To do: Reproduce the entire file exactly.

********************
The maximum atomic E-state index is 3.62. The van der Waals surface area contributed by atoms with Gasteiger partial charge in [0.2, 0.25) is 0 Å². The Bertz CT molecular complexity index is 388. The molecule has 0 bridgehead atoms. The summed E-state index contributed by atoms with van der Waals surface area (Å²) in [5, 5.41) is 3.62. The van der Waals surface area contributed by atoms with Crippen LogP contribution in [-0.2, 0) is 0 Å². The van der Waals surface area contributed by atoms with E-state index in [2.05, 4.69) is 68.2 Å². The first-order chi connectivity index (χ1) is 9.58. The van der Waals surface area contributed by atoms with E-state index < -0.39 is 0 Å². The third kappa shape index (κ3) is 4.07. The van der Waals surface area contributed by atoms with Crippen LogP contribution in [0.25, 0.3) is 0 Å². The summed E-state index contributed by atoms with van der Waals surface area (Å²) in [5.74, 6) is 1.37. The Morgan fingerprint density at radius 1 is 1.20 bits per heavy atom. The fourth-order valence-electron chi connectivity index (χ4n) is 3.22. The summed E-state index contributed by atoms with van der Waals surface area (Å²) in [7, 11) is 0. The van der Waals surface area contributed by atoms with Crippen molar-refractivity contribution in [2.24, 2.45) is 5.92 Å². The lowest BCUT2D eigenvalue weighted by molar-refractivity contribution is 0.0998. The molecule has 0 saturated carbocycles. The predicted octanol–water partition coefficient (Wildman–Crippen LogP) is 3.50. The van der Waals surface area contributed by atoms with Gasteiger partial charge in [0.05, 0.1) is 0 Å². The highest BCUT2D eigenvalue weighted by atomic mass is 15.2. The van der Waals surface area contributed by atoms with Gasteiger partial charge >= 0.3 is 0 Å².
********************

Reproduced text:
The maximum atomic E-state index is 3.62. The van der Waals surface area contributed by atoms with Gasteiger partial charge in [0.2, 0.25) is 0 Å². The Bertz CT molecular complexity index is 388. The molecule has 0 bridgehead atoms. The summed E-state index contributed by atoms with van der Waals surface area (Å²) in [5, 5.41) is 3.62. The van der Waals surface area contributed by atoms with Crippen LogP contribution in [-0.2, 0) is 0 Å². The van der Waals surface area contributed by atoms with E-state index in [2.05, 4.69) is 68.2 Å². The first-order chi connectivity index (χ1) is 9.58. The van der Waals surface area contributed by atoms with E-state index < -0.39 is 0 Å². The third kappa shape index (κ3) is 4.07. The van der Waals surface area contributed by atoms with Crippen LogP contribution in [0.25, 0.3) is 0 Å². The summed E-state index contributed by atoms with van der Waals surface area (Å²) in [5.74, 6) is 1.37. The Morgan fingerprint density at radius 1 is 1.20 bits per heavy atom. The fourth-order valence-electron chi connectivity index (χ4n) is 3.22. The summed E-state index contributed by atoms with van der Waals surface area (Å²) in [7, 11) is 0. The van der Waals surface area contributed by atoms with Crippen molar-refractivity contribution in [2.24, 2.45) is 5.92 Å². The lowest BCUT2D eigenvalue weighted by molar-refractivity contribution is 0.0998. The molecule has 0 saturated carbocycles. The predicted octanol–water partition coefficient (Wildman–Crippen LogP) is 3.50. The van der Waals surface area contributed by atoms with Gasteiger partial charge in [0.05, 0.1) is 0 Å². The highest BCUT2D eigenvalue weighted by atomic mass is 15.2. The van der Waals surface area contributed by atoms with Gasteiger partial charge >= 0.3 is 0 Å².